- Canadian Wildfires Causing Issues in IA
- CR Crime Stats Frustrate Police
- Service Dog Awareness From Viral Post
- Vernon Inn To Be Demolished Soon
- Iowa City Man Victim of Email Hack
- KY Clerk Wants Online Marriage Licenses
- U.S. Markets Close Modestly Lower
- Police Release Robbery Suspect Description
- College Readiness Report, Hispanics Behind
- Iowa Officials Promote Travel Deals
- Industry Report: Room for Improvement
- Cosby Admission Released
- Iowa City Converting Streetlights
- Shelly Johns Sentenced
- Pres. Forums on Minority Communities
- Corridor City Most Expensive to Live
- Iran Demands Lifting of Arms Embargo
- Rain, Crash Disrupt Daytona
- Kunis and Kutcher Tie The Knot
- Grateful Dead Tops Record
- No Evidence of Gunshot at Walter Reed
- Greece More Likely to Leave Eurozone
- CR Police Investigate Shooting
- Branstad Explains Budget Decisions
- Vietnam Vets Exhibit in Waterloo
- Two Waterloo Inmates Missing
- Montrose Adds Auxiliary Officers
- Greek Finance Minister Resigns
- ROAD TRIPPIN': Summer Sounds of Cedar Rapids
- Rubio Visiting IA This Week
- Box Office Fizzles Over Long Holiday
- POLL: Parties Split on Key Issues
- Football Vs Soccer In The Corridor
- Frankie House Preparing for Move
- CR Municipal Band Entertains Audiences
- Cars on Display at Newbo Market
- U.S. Defeats Japan 5-2 in World Cup Final
- David Sweat Returned to Prison
- Remembering Cedar County's Heroes
- 'No' Vote in Greece
- USDA Offers Funding for Farmers Markets
- Boy Injured by Falling Bullet
- Child Drowns in Mississippi River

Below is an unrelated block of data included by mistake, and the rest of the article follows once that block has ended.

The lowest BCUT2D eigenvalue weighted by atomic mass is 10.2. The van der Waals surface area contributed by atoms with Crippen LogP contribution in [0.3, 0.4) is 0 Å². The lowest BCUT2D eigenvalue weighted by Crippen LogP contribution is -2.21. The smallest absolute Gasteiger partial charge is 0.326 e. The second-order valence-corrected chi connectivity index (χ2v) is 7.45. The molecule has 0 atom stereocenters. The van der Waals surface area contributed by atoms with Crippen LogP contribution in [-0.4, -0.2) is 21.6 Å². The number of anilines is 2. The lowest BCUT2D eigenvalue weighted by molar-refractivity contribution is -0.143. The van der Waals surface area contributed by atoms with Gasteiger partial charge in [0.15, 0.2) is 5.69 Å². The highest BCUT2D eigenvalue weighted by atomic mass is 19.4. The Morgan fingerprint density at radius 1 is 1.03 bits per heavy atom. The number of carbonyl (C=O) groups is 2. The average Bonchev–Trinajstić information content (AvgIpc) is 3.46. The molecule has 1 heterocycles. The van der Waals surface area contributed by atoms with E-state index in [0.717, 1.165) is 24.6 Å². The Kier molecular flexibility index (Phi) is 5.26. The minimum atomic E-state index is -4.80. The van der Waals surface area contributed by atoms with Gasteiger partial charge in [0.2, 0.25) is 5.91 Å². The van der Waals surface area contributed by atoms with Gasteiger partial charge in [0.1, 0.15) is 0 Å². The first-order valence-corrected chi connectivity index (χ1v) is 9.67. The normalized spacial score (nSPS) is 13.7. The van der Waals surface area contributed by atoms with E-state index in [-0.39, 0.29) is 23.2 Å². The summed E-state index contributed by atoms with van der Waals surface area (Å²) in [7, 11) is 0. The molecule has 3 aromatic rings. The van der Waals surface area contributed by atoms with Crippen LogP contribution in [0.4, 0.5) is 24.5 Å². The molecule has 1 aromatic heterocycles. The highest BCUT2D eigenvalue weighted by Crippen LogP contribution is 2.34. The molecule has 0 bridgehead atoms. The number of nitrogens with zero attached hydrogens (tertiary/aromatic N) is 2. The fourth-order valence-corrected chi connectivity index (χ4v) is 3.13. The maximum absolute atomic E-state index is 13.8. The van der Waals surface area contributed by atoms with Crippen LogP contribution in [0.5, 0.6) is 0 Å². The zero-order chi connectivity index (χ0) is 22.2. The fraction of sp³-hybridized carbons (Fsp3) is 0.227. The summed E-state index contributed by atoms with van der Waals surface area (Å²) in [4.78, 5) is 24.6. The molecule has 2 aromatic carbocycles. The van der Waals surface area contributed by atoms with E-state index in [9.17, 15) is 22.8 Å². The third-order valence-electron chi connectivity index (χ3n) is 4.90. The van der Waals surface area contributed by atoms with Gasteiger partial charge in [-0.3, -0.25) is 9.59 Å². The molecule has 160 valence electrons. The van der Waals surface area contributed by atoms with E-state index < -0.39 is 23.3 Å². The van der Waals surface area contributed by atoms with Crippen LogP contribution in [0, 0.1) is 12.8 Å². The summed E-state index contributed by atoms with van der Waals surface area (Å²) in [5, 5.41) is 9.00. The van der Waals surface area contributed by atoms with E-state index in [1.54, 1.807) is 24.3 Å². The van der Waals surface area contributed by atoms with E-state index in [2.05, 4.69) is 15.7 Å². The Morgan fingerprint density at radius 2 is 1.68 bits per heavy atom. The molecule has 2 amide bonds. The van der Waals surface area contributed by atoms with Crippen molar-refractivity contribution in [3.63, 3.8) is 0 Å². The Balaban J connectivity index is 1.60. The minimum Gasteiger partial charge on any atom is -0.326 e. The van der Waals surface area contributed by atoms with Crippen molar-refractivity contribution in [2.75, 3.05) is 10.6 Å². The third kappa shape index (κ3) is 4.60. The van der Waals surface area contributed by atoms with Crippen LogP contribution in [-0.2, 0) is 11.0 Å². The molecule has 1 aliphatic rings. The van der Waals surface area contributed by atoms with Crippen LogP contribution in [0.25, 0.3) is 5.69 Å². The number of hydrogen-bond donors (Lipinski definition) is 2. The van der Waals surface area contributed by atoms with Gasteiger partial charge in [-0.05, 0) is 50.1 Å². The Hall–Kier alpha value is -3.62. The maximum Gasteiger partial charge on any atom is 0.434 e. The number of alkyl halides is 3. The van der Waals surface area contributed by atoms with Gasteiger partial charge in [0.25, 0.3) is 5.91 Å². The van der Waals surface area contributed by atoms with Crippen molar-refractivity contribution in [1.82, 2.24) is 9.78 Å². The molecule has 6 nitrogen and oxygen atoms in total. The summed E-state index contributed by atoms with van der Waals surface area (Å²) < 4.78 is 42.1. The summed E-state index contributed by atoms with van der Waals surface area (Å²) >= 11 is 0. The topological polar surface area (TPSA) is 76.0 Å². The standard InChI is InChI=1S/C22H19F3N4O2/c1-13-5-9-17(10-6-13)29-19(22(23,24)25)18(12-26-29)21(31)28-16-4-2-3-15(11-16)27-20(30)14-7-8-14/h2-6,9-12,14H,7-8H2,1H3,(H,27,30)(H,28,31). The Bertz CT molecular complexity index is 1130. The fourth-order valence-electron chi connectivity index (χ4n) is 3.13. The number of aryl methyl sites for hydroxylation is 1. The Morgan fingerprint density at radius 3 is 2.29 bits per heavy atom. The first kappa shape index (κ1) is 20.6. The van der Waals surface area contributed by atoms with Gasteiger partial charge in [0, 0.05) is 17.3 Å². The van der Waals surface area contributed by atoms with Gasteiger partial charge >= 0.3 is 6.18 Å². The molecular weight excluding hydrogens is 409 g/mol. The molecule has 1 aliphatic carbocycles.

- Officials Catch Escaped Iowa Inmate
- Fireworks Light up the CR Sky
- 14 Hurt in Deck Collapse
- Blatter Blames World Leaders for Corruption
- Progress Made in Iran Nuclear Deal
- Fireworks Show Injures 9 in Colorado
- Bush Takes Trump Comments Personally
Unemployment Filings Hit 5-Year Low
Updated: Thursday, August 1 2013, 07:58 AM CDT
WASHINGTON (AP) -- The number of Americans applying for unemployment benefits fell 19,000 last week to a seasonally adjusted 326,000, the fewest since January 2008. The decline shows the job market continues to strengthen.
The Labor Department said Thursday that the less volatile four-week average slid 4,500 to 345,750. The July figures are typically volatile as the government adjusts for seasonal layoffs in the auto industry.
Still, the trend in weekly unemployment claims in recent months has been positive. Applications, which are a proxy for layoffs, have fallen more than 12 percent this year. That's coincided with average job growth of 202,000 a month since January, up from an average of 180,000 in the previous six months.
On Friday, the government reports on July job growth and unemployment. Analysts forecast 183,000 jobs were added last month, and the unemployment rate fell to 7.5 percent from 7.6 percent in June.
A private survey released Wednesday showed surprising strength in the job market. The payroll company ADP said that companies created 200,000 jobs in July, the most for that survey since December. And it revised up its estimate of the number of jobs the private sector created in June to 198,000 from 188,000.
The ADP report is derived from payroll data and tracks private employment. It does not report government hiring. ADP's survey has diverged at times from the U.S. Labor Department's more comprehensive monthly jobs report.
Hiring has remained solid despite a weak economy. The Commerce Department reported Wednesday that the economy grew at a 1.7 percent annual rate from April through June. That's better than the revised 1.1 percent growth rate from January through March. But it's still too sluggish to rapidly lower unemployment.
The Federal Reserve on Wednesday downgraded its assessment of the economy's strength, saying it is growing only modestly. The Fed expects growth will pick up in the second half of the year.
But the cautious message may signal that the central bank is not ready to slow its bond purchases, which have helped push long-term interest rates down and encourage more borrowing and spending.
Stronger job growth had fueled speculation that the Fed could start reducing its $85-billion-a-month in purchases as soon as September. Many economists now say the Fed could delay the start of the tapering until economic growth strengthens.
2013 Associated Press. All rights reserved. This material may not be published,
broadcast, rewritten or redistributed.